Monday, February 23, 2015

Oscar Postmortem Pt. 1: The Results

Happy New Year, everybody!

With the Oscars having come and gone (after three long hours at the end of three long months), it feels like 2014 is now officially over, and a new cinematic cycle has thankfully begun. But, since I, like most Oscar obsessives (or any kind of obsessive), have trouble letting go, it'll be about a week before I finally cease writing about 2014 in this space. Heed the lessons learned by Cheryl Strayed
(for whom they picked an awful Best Actress clip, btw); Closure takes time.
And so I must always allow myself several days to fully process the mad rush of euphoria and anguish that floods me before, during, and after this annual event.

My post-dated “live” blog of the Oscar telecast itself will arrive later this week, followed by my usual top ten of personal highs and lows of the 2014-15 awards season. But for today, its all about who won and who lost, and my immediate reactions to those, which I should document for posterity before my mind instinctively turns to 2015-16.

For starters, my own prediction results:


After a couple of years of enjoying slightly above average success, I returned to my status quo of 18/24 correct predictions. Respectable, if unremarkable. What nettles is that I know I could have done much better if my own superstitious preferences weren't barring me from picking winners that are obvious in retrospect (Whiplash for editing, Grand Budapest for score, etc.) for fear of jinxing them. But we'll get to those categories later.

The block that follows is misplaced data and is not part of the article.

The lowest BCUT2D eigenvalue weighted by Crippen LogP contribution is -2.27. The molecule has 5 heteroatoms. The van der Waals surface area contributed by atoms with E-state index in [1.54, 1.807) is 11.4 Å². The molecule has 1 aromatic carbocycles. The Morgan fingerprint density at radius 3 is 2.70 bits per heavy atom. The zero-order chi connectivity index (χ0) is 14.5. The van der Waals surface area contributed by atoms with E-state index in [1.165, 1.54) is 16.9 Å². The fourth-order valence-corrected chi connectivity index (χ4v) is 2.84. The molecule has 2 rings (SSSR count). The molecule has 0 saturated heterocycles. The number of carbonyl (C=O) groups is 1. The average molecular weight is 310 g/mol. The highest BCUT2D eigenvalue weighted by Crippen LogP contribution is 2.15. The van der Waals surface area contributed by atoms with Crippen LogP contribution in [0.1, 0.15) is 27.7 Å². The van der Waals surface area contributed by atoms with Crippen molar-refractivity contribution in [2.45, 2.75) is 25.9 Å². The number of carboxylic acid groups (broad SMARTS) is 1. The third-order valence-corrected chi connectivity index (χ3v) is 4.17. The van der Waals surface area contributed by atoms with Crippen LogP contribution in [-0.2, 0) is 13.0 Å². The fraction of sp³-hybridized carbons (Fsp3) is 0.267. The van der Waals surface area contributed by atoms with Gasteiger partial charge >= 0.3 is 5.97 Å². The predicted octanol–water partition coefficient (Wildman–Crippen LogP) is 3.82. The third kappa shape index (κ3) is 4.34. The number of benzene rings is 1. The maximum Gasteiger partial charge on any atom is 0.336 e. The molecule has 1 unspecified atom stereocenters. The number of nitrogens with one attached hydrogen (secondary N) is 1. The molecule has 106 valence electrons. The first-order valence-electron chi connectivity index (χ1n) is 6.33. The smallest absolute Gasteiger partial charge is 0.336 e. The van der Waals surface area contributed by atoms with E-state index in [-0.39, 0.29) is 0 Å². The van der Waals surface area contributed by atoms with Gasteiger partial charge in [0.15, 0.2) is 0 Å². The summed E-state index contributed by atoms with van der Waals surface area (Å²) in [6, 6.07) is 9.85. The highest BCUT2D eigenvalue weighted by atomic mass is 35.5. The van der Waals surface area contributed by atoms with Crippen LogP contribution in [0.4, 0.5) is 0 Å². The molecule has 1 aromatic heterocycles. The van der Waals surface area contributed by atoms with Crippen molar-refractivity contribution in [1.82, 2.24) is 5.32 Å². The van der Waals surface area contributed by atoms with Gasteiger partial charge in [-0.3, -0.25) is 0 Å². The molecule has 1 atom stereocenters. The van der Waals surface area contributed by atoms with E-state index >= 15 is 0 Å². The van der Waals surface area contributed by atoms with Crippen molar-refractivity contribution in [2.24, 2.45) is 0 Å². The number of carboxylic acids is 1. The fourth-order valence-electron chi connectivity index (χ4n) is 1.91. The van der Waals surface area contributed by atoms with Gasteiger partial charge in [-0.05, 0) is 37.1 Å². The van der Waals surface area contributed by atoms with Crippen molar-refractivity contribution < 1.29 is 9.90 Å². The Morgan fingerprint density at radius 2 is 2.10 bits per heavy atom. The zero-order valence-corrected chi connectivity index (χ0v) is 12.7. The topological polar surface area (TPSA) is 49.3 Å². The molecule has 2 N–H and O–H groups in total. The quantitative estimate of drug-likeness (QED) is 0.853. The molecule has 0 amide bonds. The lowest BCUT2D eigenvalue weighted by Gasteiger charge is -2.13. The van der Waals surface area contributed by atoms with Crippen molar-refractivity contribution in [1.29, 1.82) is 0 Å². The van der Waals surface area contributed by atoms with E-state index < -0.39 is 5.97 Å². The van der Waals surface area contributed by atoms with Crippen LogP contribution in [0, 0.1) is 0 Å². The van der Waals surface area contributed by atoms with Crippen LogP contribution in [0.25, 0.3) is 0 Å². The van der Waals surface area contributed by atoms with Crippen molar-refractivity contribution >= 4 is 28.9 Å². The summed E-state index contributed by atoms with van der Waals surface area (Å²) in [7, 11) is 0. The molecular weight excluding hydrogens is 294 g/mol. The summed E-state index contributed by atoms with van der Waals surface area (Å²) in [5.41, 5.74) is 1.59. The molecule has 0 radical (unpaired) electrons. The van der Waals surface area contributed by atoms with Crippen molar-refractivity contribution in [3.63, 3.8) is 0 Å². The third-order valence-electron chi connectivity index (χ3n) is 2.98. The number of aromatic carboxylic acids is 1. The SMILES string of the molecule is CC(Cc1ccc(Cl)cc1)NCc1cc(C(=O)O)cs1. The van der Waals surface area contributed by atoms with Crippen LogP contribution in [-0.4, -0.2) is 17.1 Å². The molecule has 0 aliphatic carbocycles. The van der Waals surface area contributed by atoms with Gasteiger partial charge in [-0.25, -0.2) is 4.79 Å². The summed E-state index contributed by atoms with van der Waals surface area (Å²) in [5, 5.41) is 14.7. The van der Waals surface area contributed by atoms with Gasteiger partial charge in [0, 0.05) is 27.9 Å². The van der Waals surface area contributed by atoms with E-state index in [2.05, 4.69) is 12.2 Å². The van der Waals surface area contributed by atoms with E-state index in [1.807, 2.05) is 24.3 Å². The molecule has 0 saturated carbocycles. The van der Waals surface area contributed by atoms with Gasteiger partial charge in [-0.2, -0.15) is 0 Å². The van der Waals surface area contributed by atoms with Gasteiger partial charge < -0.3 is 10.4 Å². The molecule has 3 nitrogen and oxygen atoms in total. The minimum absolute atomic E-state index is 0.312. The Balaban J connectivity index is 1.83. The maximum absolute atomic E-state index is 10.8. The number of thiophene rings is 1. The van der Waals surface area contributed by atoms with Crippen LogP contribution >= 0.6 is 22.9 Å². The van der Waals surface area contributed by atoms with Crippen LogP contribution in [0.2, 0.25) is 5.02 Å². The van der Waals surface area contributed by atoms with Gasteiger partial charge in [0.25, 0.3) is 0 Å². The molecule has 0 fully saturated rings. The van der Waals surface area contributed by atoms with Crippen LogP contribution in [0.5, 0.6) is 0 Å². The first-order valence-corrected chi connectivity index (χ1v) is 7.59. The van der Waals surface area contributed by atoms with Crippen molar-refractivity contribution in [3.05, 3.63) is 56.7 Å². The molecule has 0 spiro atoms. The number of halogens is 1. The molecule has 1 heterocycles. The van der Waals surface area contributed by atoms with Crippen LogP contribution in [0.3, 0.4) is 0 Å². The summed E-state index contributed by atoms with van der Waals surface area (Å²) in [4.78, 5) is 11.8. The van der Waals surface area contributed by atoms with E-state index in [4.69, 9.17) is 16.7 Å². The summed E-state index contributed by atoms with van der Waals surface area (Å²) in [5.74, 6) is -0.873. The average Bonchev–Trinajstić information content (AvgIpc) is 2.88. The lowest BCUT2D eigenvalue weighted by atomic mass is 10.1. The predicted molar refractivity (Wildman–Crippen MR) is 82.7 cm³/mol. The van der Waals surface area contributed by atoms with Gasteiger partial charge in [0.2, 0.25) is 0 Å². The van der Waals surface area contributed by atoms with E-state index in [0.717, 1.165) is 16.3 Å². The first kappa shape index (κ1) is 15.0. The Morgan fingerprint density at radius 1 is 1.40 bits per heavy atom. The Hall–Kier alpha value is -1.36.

Obviously, the big winner of the night was Alejandro G. Iñárritu's Birdman, for which he won all three of his bids for Best Picture, Best Director, and Best Original Screenplay. My feelings on this are as internally complicated as the very hero at the centre of this audacious show biz satire – played by Michael Keaton, who sadly did not join Iñárritu in the winners circle – but I'll try my best to explain them:

On the one hand, Birdman is for real one of the best movies of the year, and a refreshingly unusual, daring, and hilarious Best Picture winner. It would rank #3 on my top ten list, and it's heartening to see Iñárritu join his countryman Alfonso Cuaron (2013's Best Director) as an outsider gilded by a Hollywood system he grew up outside of.

But on the other hand, I must confess how disappointing it was to see him fly off with more Oscars than he can carry, while two other visionaries, Richard Linklater and Wes Anderson, went 0-for-3 in the same categories. The Academy spoiled us last year by magnanimously splitting honours between the season's two most celebrated auteurs, Cuaron and Steve McQueen. It was enough to make me forget that the organization isn't a sentient being capable of adequately spreading the wealth.

I was hoping that maybe they would throw a consolation prize out in original screenplay, but no dice. I think the age in which Best Picture winners could lose not win for writing (Braveheart, The English Patient, Titanic, Gladiator, Chicago, Million Dollar Baby) is over. Unless the conceit of your entire movie is the absence of spoken dialogue (ie, The Artist), nowadays if you win Best Picture, you win Best Screenplay. Have to remember that for next year.

Oscar is usually smitten with youth in their actresses, but Best Actor champ Eddie Redmayne is the youngest of this lot by a considerable margin.